UC industrial design students use VR technology to model the future of transportation

UC's Future Mobility Design Lab aided by corporate partner

Two decades ago, an all-electric vehicle was a faraway – and likely impossible thought – for the average person. Now, electric cars, trucks and buses are commonplace. 

black and white image showing small self driving car with robot driver

The Hex Pod designed by third-year industrial design student Jimmy Tran. Photo/provided.

Fast forward to 2040, and the next evolution in transportation, say experts and students in UC’s industrial design program, will be the self-driving vehicle; and at UC, they are using VR technology to perfect the design process. 

“It (VR design) was a little bit of a learning curve at the beginning, but it was amazing once you understand it,” says third year industrial design student Jimmy Tran whose design for the Canoo Hex Pod was featured in a WVXU “Focus on Technology” segment.  

“When I was a student, it really took me about three years to be at a level where I was competent in transportation design, but these students pick it up in a month,” using VR software, says Alejandro Lozano Robledo who oversees UC’s Future Mobility Design Lab at the College of Design, Architecture, Art and Planning.

His third-year industrial design students are among the first here to use the VR software and headsets provided by the VR software developer Gravity Sketch. This software, Robledo says, allows students to mockup designs for something as large as a vehicle “in a matter of hours and understand the size and scale more quicky.”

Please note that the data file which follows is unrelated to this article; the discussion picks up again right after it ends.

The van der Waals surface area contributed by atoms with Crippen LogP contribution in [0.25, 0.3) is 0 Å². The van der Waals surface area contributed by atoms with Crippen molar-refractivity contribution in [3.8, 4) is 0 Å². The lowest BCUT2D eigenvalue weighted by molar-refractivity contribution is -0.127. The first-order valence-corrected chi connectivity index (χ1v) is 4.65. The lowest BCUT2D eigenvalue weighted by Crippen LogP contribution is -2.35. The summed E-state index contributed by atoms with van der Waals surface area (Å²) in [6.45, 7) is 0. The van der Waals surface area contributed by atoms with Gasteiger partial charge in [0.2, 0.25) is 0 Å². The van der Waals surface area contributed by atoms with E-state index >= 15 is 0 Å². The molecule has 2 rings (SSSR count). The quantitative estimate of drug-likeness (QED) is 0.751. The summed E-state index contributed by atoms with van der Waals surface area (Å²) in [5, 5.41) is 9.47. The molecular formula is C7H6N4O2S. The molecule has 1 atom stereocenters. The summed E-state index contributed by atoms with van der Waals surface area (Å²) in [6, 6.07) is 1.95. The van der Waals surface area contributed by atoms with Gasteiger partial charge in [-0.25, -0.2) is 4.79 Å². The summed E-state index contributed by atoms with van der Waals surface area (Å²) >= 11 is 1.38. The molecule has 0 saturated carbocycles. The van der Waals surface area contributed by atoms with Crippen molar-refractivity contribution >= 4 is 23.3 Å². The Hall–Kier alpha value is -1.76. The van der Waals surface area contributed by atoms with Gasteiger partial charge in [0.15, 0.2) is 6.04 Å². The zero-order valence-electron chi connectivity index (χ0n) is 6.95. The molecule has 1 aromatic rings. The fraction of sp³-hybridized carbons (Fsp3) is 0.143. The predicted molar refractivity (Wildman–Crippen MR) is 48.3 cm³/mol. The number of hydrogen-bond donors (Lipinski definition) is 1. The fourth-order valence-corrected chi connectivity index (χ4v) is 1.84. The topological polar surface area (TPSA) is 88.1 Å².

student Kate Faas wearing VR headset and holding controls

Third-year industrial design student Kate Faas takes a VR tour of Toyoko in the autonomous hotel pod she designed in the Future Mobility Design Lab at DAAP. Photo/Koenig

“It’s a tool that helps you to visualize in 3D before you have a physical 3D model,” and shaves years off the old school design process of sketching on paper, says Matt Whitby, the Gravity Sketch representative on hand at the end of semester exhibit: Autonomous Journey in 2040.

The premise of the project was 20 years out, with each student designing a mobility solution in one of four cities: Tokyo, Shanghai, New York, or Los Angeles. The Hex Pod, for example, is designed for solitary use, which could be an advantage should there be another pandemic.   

“Partnering with companies like Gravity Sketch is a valuable part of our process,” to train the next generation of transportation designers, Robledo says, explaining that DAAP students go on to co-op for the world’s leading automotive manufacturers and will become leaders in transportation design.

Listen to the WVXU interview.

Featured image at top is the 2D model of Kate Faas's hotel pod, called "Saya."   



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